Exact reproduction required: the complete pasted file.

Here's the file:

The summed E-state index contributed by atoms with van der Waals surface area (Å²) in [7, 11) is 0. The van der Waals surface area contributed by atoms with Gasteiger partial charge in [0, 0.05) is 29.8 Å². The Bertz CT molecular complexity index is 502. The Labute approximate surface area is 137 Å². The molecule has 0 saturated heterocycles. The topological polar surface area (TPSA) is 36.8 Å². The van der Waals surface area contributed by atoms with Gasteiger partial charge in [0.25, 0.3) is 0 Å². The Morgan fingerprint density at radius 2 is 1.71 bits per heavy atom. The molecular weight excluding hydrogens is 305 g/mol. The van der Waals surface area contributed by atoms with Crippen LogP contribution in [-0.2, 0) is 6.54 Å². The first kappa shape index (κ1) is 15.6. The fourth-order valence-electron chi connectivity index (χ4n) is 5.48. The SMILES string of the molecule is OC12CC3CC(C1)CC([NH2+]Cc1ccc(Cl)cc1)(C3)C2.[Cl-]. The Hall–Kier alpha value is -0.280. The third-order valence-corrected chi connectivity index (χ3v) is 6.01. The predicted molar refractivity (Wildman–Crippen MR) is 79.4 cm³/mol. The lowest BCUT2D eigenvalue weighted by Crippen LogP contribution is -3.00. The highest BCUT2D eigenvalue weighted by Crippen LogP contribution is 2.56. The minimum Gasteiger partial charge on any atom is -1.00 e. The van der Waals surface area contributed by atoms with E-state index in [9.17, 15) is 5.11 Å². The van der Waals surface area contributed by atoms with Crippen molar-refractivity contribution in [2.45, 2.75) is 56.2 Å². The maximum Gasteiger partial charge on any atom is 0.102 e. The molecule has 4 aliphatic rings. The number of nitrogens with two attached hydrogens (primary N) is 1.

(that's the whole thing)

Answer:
The summed E-state index contributed by atoms with van der Waals surface area (Å²) in [7, 11) is 0. The van der Waals surface area contributed by atoms with Gasteiger partial charge in [0, 0.05) is 29.8 Å². The Bertz CT molecular complexity index is 502. The Labute approximate surface area is 137 Å². The molecule has 0 saturated heterocycles. The topological polar surface area (TPSA) is 36.8 Å². The van der Waals surface area contributed by atoms with Gasteiger partial charge in [0.25, 0.3) is 0 Å². The Morgan fingerprint density at radius 2 is 1.71 bits per heavy atom. The molecular weight excluding hydrogens is 305 g/mol. The van der Waals surface area contributed by atoms with Crippen LogP contribution in [-0.2, 0) is 6.54 Å². The first kappa shape index (κ1) is 15.6. The fourth-order valence-electron chi connectivity index (χ4n) is 5.48. The SMILES string of the molecule is OC12CC3CC(C1)CC([NH2+]Cc1ccc(Cl)cc1)(C3)C2.[Cl-]. The Hall–Kier alpha value is -0.280. The third-order valence-corrected chi connectivity index (χ3v) is 6.01. The predicted molar refractivity (Wildman–Crippen MR) is 79.4 cm³/mol. The lowest BCUT2D eigenvalue weighted by Crippen LogP contribution is -3.00. The highest BCUT2D eigenvalue weighted by Crippen LogP contribution is 2.56. The minimum Gasteiger partial charge on any atom is -1.00 e. The van der Waals surface area contributed by atoms with E-state index in [9.17, 15) is 5.11 Å². The van der Waals surface area contributed by atoms with Crippen molar-refractivity contribution in [2.45, 2.75) is 56.2 Å². The maximum Gasteiger partial charge on any atom is 0.102 e. The molecule has 4 aliphatic rings. The number of nitrogens with two attached hydrogens (primary N) is 1.